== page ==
DES MOINES, Iowa – It was the worst of all scenarios.
In 2012, then-Iowa Republican Party Chairman Matt Strawn came out to announce that Mitt Romney had won the Iowa caucuses by a razor-thin margin of eight votes. Sixteen days later, Strawn was forced to rescind his proclamation and announce that the official results gave Rick Santorum the victory.
It was a black eye for Iowa, which every four years must defend its first-in-the-nation status.
Party leaders are now deploying new technologies and aiming for a much smoother process this time around -- and the stakes are even higher, considering the crowded field and the fact that Iowa already is under scrutiny.
“We take this honor very seriously and every four years, we have to show the rest of this country that Iowa is up to the task,” Jeff Kaufmann, the current Iowa Republican chairman, told Fox News.
To this day, Santorum argues that had he been declared the winner on caucus night, and not as a footnote two weeks later, his trajectory through the rest of the primary season may have been quite different. With such a crowded field this year, a similar mistake could alter history, said Craig Robinson, who coordinated the Republican caucuses in 2008.
“New Hampshire is critically important for someone like Marco Rubio, so where these guys finish [in Iowa] matters greatly so they need to get the result correct on the first try,“ Robinson told Fox News.
The caucus process is different from a primary, where voters punch a ballot at a polling station run by the state.
The caucuses are a grassroots process, run by the parties and volunteers. Caucus sites can include anywhere from a couple dozen participants to a couple hundred. Everything has to be done by hand, so the potential for things to go awry is fairly high. In 2012, one precinct leader in Clinton County famously went home after the caucus without reporting the results. She didn’t discover her error until party officials pounded on her door in the middle of the night with the news media in tow.
Kaufmann promises this year will be different than 2012.
“It was obviously a mistake and this administration in the Republican Party in Iowa, we learn from our mistakes.”
At the center of this year’s caucus revisions is a new smartphone app – designed by Microsoft – that will allow leaders in each of Iowa’s 1,681 precincts to report results in almost real-time. The app feeds back to party headquarters, where it is broadcast to the nation. By logging on to the party’s website, anyone can examine the results statewide, county-by-county or precinct-by-precinct – even checking a candidate’s position in all 99 counties.
“We are on the edge of technology in terms of efficiency, in terms of credibility, in terms of accuracy,” Kaufmann told Fox News.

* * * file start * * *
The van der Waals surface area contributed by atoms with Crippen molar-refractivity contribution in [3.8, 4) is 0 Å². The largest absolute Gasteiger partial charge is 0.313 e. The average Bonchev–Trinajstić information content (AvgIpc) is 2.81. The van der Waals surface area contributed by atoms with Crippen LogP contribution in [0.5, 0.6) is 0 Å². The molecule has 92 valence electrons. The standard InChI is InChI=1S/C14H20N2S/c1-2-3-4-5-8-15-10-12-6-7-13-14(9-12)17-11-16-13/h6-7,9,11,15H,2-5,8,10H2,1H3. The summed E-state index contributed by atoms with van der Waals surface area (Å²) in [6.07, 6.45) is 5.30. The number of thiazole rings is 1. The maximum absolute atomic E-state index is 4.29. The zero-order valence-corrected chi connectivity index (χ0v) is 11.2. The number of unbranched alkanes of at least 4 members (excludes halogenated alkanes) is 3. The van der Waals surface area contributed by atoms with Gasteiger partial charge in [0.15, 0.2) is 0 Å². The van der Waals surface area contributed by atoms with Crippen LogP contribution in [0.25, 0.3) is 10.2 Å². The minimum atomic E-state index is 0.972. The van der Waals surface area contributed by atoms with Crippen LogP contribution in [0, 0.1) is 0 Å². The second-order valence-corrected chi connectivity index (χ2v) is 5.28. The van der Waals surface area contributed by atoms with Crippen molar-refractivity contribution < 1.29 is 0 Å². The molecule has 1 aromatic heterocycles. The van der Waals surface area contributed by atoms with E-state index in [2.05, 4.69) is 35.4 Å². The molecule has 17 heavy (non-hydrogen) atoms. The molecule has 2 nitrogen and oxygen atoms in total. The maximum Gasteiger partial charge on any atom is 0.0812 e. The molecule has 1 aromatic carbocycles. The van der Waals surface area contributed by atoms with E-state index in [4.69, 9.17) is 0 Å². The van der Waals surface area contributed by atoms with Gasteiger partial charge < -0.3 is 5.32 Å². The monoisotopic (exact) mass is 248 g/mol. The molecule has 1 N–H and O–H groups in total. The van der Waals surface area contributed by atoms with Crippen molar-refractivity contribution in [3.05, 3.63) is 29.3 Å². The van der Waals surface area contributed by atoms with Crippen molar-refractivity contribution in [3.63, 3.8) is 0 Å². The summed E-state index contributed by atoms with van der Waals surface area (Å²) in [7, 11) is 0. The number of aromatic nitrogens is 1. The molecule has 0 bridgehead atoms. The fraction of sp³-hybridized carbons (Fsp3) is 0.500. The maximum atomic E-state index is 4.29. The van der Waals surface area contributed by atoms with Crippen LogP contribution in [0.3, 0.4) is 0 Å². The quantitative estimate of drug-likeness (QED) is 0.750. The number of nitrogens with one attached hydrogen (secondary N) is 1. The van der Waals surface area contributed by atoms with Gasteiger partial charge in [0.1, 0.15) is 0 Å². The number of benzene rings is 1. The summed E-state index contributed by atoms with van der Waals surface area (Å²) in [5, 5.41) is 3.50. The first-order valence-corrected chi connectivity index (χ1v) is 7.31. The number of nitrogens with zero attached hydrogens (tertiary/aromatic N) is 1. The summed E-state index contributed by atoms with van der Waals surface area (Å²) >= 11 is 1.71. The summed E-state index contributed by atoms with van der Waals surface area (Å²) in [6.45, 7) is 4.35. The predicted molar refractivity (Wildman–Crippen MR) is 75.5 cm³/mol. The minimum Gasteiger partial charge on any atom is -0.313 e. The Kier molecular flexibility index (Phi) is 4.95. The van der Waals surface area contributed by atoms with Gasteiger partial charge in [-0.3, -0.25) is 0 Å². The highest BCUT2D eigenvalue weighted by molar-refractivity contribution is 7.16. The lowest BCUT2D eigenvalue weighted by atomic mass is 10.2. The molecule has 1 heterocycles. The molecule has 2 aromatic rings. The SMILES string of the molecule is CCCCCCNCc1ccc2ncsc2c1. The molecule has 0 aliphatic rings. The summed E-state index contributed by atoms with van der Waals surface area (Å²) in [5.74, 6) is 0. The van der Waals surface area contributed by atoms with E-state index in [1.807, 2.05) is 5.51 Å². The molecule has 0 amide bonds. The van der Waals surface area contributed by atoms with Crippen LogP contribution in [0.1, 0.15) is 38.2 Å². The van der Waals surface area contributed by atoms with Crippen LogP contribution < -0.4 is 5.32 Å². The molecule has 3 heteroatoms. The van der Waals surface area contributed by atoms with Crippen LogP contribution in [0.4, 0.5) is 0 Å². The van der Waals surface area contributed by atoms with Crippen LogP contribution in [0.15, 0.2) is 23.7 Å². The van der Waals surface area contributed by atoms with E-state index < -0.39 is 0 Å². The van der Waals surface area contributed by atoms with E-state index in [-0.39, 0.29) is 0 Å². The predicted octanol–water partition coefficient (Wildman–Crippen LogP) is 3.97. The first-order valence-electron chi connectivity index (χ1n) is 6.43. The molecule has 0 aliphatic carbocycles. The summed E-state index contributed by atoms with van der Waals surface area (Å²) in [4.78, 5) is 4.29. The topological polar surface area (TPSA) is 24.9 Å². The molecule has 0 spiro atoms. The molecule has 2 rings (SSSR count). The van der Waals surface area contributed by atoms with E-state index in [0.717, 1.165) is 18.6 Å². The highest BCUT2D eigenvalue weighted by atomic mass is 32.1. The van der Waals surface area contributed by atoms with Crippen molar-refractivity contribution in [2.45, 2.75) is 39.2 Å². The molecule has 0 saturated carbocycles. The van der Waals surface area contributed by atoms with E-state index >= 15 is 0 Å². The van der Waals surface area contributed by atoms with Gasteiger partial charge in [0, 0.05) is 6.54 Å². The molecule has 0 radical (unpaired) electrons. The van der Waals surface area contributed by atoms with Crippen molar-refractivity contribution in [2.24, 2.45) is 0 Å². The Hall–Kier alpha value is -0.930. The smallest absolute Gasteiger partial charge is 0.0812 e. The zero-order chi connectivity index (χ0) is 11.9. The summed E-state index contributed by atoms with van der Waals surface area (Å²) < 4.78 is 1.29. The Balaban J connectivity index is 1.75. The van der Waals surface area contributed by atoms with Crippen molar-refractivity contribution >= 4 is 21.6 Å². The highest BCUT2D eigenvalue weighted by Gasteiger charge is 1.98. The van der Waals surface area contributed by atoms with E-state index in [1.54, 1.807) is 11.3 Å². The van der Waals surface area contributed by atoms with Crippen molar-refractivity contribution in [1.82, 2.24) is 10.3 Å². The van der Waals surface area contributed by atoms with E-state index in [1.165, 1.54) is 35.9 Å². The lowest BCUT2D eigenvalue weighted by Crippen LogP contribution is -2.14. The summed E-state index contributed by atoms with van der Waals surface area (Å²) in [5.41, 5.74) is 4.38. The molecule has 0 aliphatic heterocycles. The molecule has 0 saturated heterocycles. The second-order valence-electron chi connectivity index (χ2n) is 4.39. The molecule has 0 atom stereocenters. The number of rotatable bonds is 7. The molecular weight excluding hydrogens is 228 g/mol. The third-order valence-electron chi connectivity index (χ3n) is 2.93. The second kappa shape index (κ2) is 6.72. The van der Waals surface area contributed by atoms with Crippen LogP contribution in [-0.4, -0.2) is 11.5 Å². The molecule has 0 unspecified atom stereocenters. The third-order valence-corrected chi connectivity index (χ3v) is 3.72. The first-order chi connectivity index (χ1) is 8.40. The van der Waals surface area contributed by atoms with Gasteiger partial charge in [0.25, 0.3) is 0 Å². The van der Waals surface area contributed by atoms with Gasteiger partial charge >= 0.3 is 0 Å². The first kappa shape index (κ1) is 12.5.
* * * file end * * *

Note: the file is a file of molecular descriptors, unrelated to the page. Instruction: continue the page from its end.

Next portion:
Party officials have conducted more than 200 field training sessions with the new app so far. By Feb. 1 – caucus night – they will have held more than 300.
Myrna Beeber, the Guthrie County GOP chairwoman, is confident the mistakes of 2012 will be a faded memory by the time this year’s caucus is over.
“I can’t believe how organized they are and that makes me organized in order for me to do the job they tell me to do,” Beeber told Fox News.
“We as party members want to have it perfectly accurate this time. We don’t want that -- two black eyes might cause us not to be first in the nation,” said David Van Ahn, who will be in charge of reporting results for a precinct in Guthrie County.
The results of caucus night four years ago were egg on the face of the party – to be sure. But what happened seven months later was downright embarrassing. Because Iowa Republicans didn’t ‘bind’ their delegates to a specific candidate, Ron Paul supporters were able to game the system. When the roll was called at the national convention in Tampa, Iowa had a third winner -- 22 of Iowa’s 28 delegates went for Ron Paul.
Kaufmann and the rest of the party establishment were incensed. “I’ll be honest, from my perspective what happened was unconscionable. It is not going to happen again,” Kaufmann told Fox News.
To guard against a repeat, this year delegates will be bound to a specific candidate, and then reapportioned by a strict formula as candidates drop out of the race. By the time the Cleveland convention rolls around, the Iowa GOP hopes to have an orderly group of delegates accurately reflecting Iowa’s preference.
But the possibility of a ‘brokered’ convention isn’t lost on officials here. There’s plenty of talk that the primary process won’t produce a clear nominee and it will be left to the convention to decide who will be the Republican standard-bearer.
That hasn’t happened for decades, and it may not happen this year either. But under the new Iowa rules, if the first roll call at the national convention doesn’t produce a nominee, Iowa’s delegates will be released to vote how they want.
And that could produce a free-for-all.